Summary of the Probative Prejudicial Impact of Videotape and Computer Animated Demonstrative Evidence

Returning now to our original question of whether the probative value of videotape and computer-animated demonstrative evidence is outweighed by its prejudicial impact, we believe it is too early to provide a definitive answer. Clearly, research has shown that demonstrative evidence has the potential both to inform and prejudice jurors. In at least one study, mock jurors made better decisions when they viewedphysical evidence that was accompanied by computer-animated demonstrative evidence than when it was not (Kassin and Dunn, 1997). That is, computer animation helped mock jurors to make decisions that were more consistent with the physical evidence of the case. However, demonstrative evidence that is inconsistent with physical evidence could negate or even reverse any potential beneficial effects of demonstrative evidence. For example, participants in one study who viewed a computer animation depicting a victim's 'fall' ignored contradictory testimony and physical evidence indicating that the body landed 20-25 feet away from the building (Kassin and Dunn, 1997).

The Kassin and Dunn (1997) findings have important implications for the role of judges and attorneys in trials in which videotape or computer-animated testimony is proffered. First, judges must carefully scrutinize the content and nature of demonstrative evidence to ensure its reliability. Are the essential ingredients ofthe videotape simulation or computer animation supported by other known facts or credible evidence?

Does the demonstrative evidence represent a reasonable depiction of the alleged event? If the videotape or computer animation incorporates physics theorems or mathematical models, is that information accurately portrayed? Second, attorneys must attend to the reliability of proffered videotape and computer-animated demonstrative evidence as well. If opposing counsel fails to raise and substantiate a valid objection to the admission of unreliable demonstrative evidence (e.g. inconsistency between the physical facts and the videotaped or computer-animated simulation), judges most likely will admit the evidence without question. Moreover, if inconsistent or exaggerated demonstrative evidence is admitted, opposing counsel must discover these defects in order to bring them to the jurors' attention through rigorous cross-examination (assuming that expert testimony accompanies the demonstrative evidence) or in closing arguments. Thus, it behooves both judges and attorneys to scrutinize videotape and computer-animated demonstrative evidence to ensure that these media are consistent with any known physical evidence in the case.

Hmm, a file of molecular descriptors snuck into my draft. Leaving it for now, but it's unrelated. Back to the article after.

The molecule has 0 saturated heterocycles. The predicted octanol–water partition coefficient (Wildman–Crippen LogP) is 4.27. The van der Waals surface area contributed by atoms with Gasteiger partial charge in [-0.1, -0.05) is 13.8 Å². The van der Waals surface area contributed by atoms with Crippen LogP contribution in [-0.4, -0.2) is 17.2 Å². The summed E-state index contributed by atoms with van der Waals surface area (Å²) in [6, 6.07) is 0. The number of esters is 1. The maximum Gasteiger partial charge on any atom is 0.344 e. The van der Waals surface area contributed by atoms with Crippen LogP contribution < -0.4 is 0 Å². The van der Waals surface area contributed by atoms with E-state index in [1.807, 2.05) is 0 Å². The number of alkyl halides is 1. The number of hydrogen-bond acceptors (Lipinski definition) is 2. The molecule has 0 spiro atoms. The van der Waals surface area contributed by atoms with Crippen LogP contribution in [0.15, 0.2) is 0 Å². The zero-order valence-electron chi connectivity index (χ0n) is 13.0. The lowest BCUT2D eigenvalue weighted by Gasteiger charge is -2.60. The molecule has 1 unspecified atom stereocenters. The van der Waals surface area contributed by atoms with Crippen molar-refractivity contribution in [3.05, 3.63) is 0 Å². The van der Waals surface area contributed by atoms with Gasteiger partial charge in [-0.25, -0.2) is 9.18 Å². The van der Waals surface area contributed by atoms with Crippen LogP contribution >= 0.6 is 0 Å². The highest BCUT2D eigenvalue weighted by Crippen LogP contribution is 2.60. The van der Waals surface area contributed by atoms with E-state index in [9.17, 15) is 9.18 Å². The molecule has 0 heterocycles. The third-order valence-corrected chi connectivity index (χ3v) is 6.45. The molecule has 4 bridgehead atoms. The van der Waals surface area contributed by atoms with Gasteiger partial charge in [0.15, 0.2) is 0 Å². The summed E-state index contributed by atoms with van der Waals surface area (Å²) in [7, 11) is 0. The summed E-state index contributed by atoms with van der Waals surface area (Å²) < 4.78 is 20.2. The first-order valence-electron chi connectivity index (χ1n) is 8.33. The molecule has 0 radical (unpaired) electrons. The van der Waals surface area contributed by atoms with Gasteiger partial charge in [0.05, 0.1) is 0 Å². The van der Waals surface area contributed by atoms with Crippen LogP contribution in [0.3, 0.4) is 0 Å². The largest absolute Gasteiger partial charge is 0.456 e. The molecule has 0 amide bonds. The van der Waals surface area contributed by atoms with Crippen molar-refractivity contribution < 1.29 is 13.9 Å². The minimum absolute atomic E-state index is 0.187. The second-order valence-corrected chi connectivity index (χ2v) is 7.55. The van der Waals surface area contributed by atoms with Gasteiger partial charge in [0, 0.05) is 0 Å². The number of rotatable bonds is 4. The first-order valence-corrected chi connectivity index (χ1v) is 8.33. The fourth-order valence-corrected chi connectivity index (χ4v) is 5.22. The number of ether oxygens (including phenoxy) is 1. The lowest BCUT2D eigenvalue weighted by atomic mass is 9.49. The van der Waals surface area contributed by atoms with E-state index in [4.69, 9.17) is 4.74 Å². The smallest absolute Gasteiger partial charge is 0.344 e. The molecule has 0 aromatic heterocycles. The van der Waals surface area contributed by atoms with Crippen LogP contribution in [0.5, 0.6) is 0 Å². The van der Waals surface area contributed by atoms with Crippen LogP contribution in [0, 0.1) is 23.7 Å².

Assuming that attorneys objectto unreliable demonstrative evidence andjudges refuse to admit it, one question that remains is whether reliable videotape and computer animations are more probative than prejudicial relative to oral testimony in cases involving evidence more ambiguous than that included in Kassin and Dunn (1997). In those cases, we can expect attorneys zealously advocating for their clients to present theories or versions of the evidence in a manner that benefits their clients the most. Do judges need to be more concerned about technologically advanced methods of depicting theories than they are about traditional methods, such as oral arguments and testimony? Future research should better address this question by covarying the evidence presentation format (demonstrative evidence versus oral testimony) and the nature of that evidence (ambiguous versus concrete). It also will be important to discover the effects of videotape and computer-animated demonstrative evidence presented at different points during the trial (opening statements versus closing arguments) by different sources (attorney versus expert). Moreover, studies should investigate judges' and jurors' thresholds for taking demonstrative evidence into account. At what point do judges and jurors perceive that demonstrative evidence is too suggestive or too speculative and thus disregard it? Do judicial instructions clarifying the nature of demonstrative evidence (i.e. to present one side's theory or version of the facts) help sensitize jurors to unreliable or extremely suggestive demonstrative evidence? Finally, should jurors be allowed to take videotape and computer-animated demonstrative evidence with them into the deliberation room for additional viewing? In the interim, it appears that at least one form of technologically sophisticated demonstrative evidence (computer animations) can both enhance and bias juror decision-making in certain circumstances.

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